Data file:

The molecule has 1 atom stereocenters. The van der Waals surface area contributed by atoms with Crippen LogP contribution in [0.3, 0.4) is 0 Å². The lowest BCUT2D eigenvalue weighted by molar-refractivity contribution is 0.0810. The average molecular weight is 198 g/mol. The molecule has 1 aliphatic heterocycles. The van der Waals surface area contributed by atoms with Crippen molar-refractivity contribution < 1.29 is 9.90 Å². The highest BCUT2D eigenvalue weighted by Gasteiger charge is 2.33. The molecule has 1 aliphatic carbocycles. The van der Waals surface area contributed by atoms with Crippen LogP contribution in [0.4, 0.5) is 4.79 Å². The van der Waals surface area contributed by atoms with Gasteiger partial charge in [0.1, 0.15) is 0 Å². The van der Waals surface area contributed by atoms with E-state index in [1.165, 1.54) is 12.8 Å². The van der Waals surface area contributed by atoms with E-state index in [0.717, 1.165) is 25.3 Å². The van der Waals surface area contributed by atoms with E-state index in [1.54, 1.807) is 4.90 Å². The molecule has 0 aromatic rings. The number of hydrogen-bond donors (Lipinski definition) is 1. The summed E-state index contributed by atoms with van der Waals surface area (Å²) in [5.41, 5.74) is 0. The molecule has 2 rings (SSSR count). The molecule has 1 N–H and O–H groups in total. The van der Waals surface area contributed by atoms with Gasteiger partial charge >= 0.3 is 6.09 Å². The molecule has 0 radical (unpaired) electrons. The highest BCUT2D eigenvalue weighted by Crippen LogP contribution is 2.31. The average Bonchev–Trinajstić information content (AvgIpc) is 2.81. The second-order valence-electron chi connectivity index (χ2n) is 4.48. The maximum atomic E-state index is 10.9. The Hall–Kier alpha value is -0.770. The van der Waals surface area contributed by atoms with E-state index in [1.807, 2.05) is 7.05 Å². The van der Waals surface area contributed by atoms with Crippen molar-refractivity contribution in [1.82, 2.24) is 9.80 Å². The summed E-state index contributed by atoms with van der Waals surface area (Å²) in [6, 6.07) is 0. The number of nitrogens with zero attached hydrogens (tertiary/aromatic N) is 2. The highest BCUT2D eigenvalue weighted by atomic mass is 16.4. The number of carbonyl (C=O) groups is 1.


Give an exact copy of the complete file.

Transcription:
The molecule has 1 atom stereocenters. The van der Waals surface area contributed by atoms with Crippen LogP contribution in [0.3, 0.4) is 0 Å². The lowest BCUT2D eigenvalue weighted by molar-refractivity contribution is 0.0810. The average molecular weight is 198 g/mol. The molecule has 1 aliphatic heterocycles. The van der Waals surface area contributed by atoms with Crippen molar-refractivity contribution < 1.29 is 9.90 Å². The highest BCUT2D eigenvalue weighted by Gasteiger charge is 2.33. The molecule has 1 aliphatic carbocycles. The van der Waals surface area contributed by atoms with Crippen LogP contribution in [0.4, 0.5) is 4.79 Å². The van der Waals surface area contributed by atoms with Gasteiger partial charge in [0.1, 0.15) is 0 Å². The van der Waals surface area contributed by atoms with E-state index in [1.165, 1.54) is 12.8 Å². The van der Waals surface area contributed by atoms with E-state index in [0.717, 1.165) is 25.3 Å². The van der Waals surface area contributed by atoms with E-state index in [1.54, 1.807) is 4.90 Å². The molecule has 0 aromatic rings. The number of hydrogen-bond donors (Lipinski definition) is 1. The summed E-state index contributed by atoms with van der Waals surface area (Å²) in [5.41, 5.74) is 0. The molecule has 2 rings (SSSR count). The molecule has 1 N–H and O–H groups in total. The van der Waals surface area contributed by atoms with Gasteiger partial charge >= 0.3 is 6.09 Å². The molecule has 0 radical (unpaired) electrons. The highest BCUT2D eigenvalue weighted by Crippen LogP contribution is 2.31. The average Bonchev–Trinajstić information content (AvgIpc) is 2.81. The second-order valence-electron chi connectivity index (χ2n) is 4.48. The maximum atomic E-state index is 10.9. The Hall–Kier alpha value is -0.770. The van der Waals surface area contributed by atoms with E-state index in [1.807, 2.05) is 7.05 Å². The van der Waals surface area contributed by atoms with Crippen molar-refractivity contribution in [1.82, 2.24) is 9.80 Å². The summed E-state index contributed by atoms with van der Waals surface area (Å²) in [6, 6.07) is 0. The number of nitrogens with zero attached hydrogens (tertiary/aromatic N) is 2. The highest BCUT2D eigenvalue weighted by atomic mass is 16.4. The number of carbonyl (C=O) groups is 1.